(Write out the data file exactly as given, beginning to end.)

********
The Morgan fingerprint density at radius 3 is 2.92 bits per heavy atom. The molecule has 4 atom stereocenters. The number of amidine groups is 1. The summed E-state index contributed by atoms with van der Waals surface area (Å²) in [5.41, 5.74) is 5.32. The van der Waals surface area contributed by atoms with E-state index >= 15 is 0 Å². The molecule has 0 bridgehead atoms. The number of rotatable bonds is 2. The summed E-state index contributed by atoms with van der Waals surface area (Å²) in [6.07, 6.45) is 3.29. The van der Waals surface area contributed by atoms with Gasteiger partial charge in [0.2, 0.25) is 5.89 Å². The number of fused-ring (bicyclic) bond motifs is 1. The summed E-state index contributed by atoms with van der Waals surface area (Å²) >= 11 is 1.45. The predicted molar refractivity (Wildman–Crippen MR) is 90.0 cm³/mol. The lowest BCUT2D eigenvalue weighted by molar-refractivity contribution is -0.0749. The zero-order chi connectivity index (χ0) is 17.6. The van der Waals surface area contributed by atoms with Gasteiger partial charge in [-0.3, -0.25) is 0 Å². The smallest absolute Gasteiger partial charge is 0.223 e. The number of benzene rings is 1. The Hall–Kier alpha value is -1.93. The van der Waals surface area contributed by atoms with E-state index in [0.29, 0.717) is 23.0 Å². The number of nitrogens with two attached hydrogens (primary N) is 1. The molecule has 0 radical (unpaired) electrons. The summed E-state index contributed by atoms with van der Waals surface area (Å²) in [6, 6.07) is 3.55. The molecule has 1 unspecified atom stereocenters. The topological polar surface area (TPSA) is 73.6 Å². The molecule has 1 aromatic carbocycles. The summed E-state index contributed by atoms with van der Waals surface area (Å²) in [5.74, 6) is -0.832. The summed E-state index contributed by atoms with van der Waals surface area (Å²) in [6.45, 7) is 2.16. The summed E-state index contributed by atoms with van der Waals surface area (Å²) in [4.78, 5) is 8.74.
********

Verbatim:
The Morgan fingerprint density at radius 3 is 2.92 bits per heavy atom. The molecule has 4 atom stereocenters. The number of amidine groups is 1. The summed E-state index contributed by atoms with van der Waals surface area (Å²) in [5.41, 5.74) is 5.32. The van der Waals surface area contributed by atoms with E-state index >= 15 is 0 Å². The molecule has 0 bridgehead atoms. The number of rotatable bonds is 2. The summed E-state index contributed by atoms with van der Waals surface area (Å²) in [6.07, 6.45) is 3.29. The van der Waals surface area contributed by atoms with Gasteiger partial charge in [0.2, 0.25) is 5.89 Å². The number of fused-ring (bicyclic) bond motifs is 1. The summed E-state index contributed by atoms with van der Waals surface area (Å²) >= 11 is 1.45. The predicted molar refractivity (Wildman–Crippen MR) is 90.0 cm³/mol. The lowest BCUT2D eigenvalue weighted by molar-refractivity contribution is -0.0749. The zero-order chi connectivity index (χ0) is 17.6. The van der Waals surface area contributed by atoms with Gasteiger partial charge in [-0.3, -0.25) is 0 Å². The smallest absolute Gasteiger partial charge is 0.223 e. The number of benzene rings is 1. The Hall–Kier alpha value is -1.93. The van der Waals surface area contributed by atoms with E-state index in [0.29, 0.717) is 23.0 Å². The number of nitrogens with two attached hydrogens (primary N) is 1. The molecule has 0 radical (unpaired) electrons. The summed E-state index contributed by atoms with van der Waals surface area (Å²) in [6, 6.07) is 3.55. The molecule has 1 unspecified atom stereocenters. The topological polar surface area (TPSA) is 73.6 Å². The molecule has 1 aromatic carbocycles. The summed E-state index contributed by atoms with van der Waals surface area (Å²) in [5.74, 6) is -0.832. The summed E-state index contributed by atoms with van der Waals surface area (Å²) in [6.45, 7) is 2.16. The summed E-state index contributed by atoms with van der Waals surface area (Å²) in [4.78, 5) is 8.74.